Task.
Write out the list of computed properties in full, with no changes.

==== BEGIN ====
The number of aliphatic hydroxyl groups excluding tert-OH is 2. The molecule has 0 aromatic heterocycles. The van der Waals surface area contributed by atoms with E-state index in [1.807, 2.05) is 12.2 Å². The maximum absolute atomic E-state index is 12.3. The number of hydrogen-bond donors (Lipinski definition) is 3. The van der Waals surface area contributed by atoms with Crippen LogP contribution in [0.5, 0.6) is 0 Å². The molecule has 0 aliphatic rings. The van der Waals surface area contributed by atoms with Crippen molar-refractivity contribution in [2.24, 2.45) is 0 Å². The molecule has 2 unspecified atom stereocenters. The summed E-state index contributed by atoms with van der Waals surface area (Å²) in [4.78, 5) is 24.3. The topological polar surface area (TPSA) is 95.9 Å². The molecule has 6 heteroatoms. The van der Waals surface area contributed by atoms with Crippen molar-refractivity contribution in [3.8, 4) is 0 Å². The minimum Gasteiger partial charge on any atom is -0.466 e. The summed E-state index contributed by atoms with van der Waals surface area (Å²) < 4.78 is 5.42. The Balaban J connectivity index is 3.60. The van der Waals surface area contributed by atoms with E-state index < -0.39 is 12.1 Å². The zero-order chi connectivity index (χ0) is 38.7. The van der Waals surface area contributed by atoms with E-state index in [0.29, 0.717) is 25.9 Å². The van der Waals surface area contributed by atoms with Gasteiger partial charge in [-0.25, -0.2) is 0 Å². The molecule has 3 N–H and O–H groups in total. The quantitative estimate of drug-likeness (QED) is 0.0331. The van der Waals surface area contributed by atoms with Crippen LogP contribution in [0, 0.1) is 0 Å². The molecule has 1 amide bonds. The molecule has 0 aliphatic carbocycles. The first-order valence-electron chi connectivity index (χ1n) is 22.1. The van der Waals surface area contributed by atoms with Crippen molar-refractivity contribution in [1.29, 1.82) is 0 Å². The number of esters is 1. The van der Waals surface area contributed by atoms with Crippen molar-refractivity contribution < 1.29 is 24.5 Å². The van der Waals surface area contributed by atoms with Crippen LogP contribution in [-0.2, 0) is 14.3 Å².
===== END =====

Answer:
The number of aliphatic hydroxyl groups excluding tert-OH is 2. The molecule has 0 aromatic heterocycles. The van der Waals surface area contributed by atoms with E-state index in [1.807, 2.05) is 12.2 Å². The maximum absolute atomic E-state index is 12.3. The number of hydrogen-bond donors (Lipinski definition) is 3. The van der Waals surface area contributed by atoms with Crippen LogP contribution in [0.5, 0.6) is 0 Å². The molecule has 0 aliphatic rings. The van der Waals surface area contributed by atoms with Crippen molar-refractivity contribution in [2.24, 2.45) is 0 Å². The molecule has 2 unspecified atom stereocenters. The summed E-state index contributed by atoms with van der Waals surface area (Å²) in [4.78, 5) is 24.3. The topological polar surface area (TPSA) is 95.9 Å². The molecule has 6 heteroatoms. The van der Waals surface area contributed by atoms with Crippen molar-refractivity contribution in [3.8, 4) is 0 Å². The minimum Gasteiger partial charge on any atom is -0.466 e. The summed E-state index contributed by atoms with van der Waals surface area (Å²) < 4.78 is 5.42. The Balaban J connectivity index is 3.60. The van der Waals surface area contributed by atoms with E-state index < -0.39 is 12.1 Å². The zero-order chi connectivity index (χ0) is 38.7. The van der Waals surface area contributed by atoms with E-state index in [0.29, 0.717) is 25.9 Å². The van der Waals surface area contributed by atoms with Gasteiger partial charge in [-0.25, -0.2) is 0 Å². The molecule has 3 N–H and O–H groups in total. The quantitative estimate of drug-likeness (QED) is 0.0331. The van der Waals surface area contributed by atoms with Crippen LogP contribution in [0, 0.1) is 0 Å². The molecule has 1 amide bonds. The molecule has 0 aliphatic carbocycles. The first-order valence-electron chi connectivity index (χ1n) is 22.1. The van der Waals surface area contributed by atoms with Crippen molar-refractivity contribution in [1.29, 1.82) is 0 Å². The number of esters is 1. The van der Waals surface area contributed by atoms with Crippen molar-refractivity contribution < 1.29 is 24.5 Å². The van der Waals surface area contributed by atoms with Crippen LogP contribution in [-0.2, 0) is 14.3 Å².